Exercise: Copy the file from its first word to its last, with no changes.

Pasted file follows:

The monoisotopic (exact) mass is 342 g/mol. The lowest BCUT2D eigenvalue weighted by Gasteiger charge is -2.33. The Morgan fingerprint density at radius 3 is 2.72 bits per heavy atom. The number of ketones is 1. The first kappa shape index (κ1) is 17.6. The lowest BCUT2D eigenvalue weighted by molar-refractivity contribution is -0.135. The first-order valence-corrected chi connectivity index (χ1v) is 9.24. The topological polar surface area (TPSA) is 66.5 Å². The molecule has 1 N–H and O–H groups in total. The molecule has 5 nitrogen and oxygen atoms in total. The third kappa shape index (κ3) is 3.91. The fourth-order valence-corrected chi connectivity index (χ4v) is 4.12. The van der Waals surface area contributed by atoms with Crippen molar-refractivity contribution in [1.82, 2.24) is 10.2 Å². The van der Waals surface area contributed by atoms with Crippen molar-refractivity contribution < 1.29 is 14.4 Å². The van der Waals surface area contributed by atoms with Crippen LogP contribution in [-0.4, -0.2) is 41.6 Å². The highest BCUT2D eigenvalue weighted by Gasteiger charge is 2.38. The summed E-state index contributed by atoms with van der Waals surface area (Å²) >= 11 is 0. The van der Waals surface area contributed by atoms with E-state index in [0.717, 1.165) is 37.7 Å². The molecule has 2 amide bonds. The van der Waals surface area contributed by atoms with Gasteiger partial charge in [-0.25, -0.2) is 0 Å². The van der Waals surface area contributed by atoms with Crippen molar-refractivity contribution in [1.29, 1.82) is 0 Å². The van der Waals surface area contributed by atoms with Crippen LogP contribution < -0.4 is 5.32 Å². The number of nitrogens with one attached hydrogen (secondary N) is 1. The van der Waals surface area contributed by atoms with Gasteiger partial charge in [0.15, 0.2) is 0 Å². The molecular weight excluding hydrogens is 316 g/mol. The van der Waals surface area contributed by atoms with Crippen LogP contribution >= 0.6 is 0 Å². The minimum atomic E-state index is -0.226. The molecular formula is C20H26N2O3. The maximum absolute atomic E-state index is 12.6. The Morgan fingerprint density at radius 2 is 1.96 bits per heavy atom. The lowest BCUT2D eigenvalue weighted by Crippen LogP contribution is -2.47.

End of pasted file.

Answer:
The monoisotopic (exact) mass is 342 g/mol. The lowest BCUT2D eigenvalue weighted by Gasteiger charge is -2.33. The Morgan fingerprint density at radius 3 is 2.72 bits per heavy atom. The number of ketones is 1. The first kappa shape index (κ1) is 17.6. The lowest BCUT2D eigenvalue weighted by molar-refractivity contribution is -0.135. The first-order valence-corrected chi connectivity index (χ1v) is 9.24. The topological polar surface area (TPSA) is 66.5 Å². The molecule has 1 N–H and O–H groups in total. The molecule has 5 nitrogen and oxygen atoms in total. The third kappa shape index (κ3) is 3.91. The fourth-order valence-corrected chi connectivity index (χ4v) is 4.12. The van der Waals surface area contributed by atoms with Crippen molar-refractivity contribution in [1.82, 2.24) is 10.2 Å². The van der Waals surface area contributed by atoms with Crippen molar-refractivity contribution < 1.29 is 14.4 Å². The van der Waals surface area contributed by atoms with Crippen LogP contribution in [-0.4, -0.2) is 41.6 Å². The highest BCUT2D eigenvalue weighted by Gasteiger charge is 2.38. The summed E-state index contributed by atoms with van der Waals surface area (Å²) >= 11 is 0. The van der Waals surface area contributed by atoms with E-state index in [0.717, 1.165) is 37.7 Å². The molecule has 2 amide bonds. The van der Waals surface area contributed by atoms with Gasteiger partial charge in [-0.25, -0.2) is 0 Å². The van der Waals surface area contributed by atoms with Crippen molar-refractivity contribution in [1.29, 1.82) is 0 Å². The van der Waals surface area contributed by atoms with Crippen LogP contribution < -0.4 is 5.32 Å². The number of nitrogens with one attached hydrogen (secondary N) is 1. The van der Waals surface area contributed by atoms with Gasteiger partial charge in [0.15, 0.2) is 0 Å². The molecular weight excluding hydrogens is 316 g/mol. The van der Waals surface area contributed by atoms with Crippen LogP contribution >= 0.6 is 0 Å². The minimum atomic E-state index is -0.226. The molecular formula is C20H26N2O3. The maximum absolute atomic E-state index is 12.6. The Morgan fingerprint density at radius 2 is 1.96 bits per heavy atom. The lowest BCUT2D eigenvalue weighted by Crippen LogP contribution is -2.47.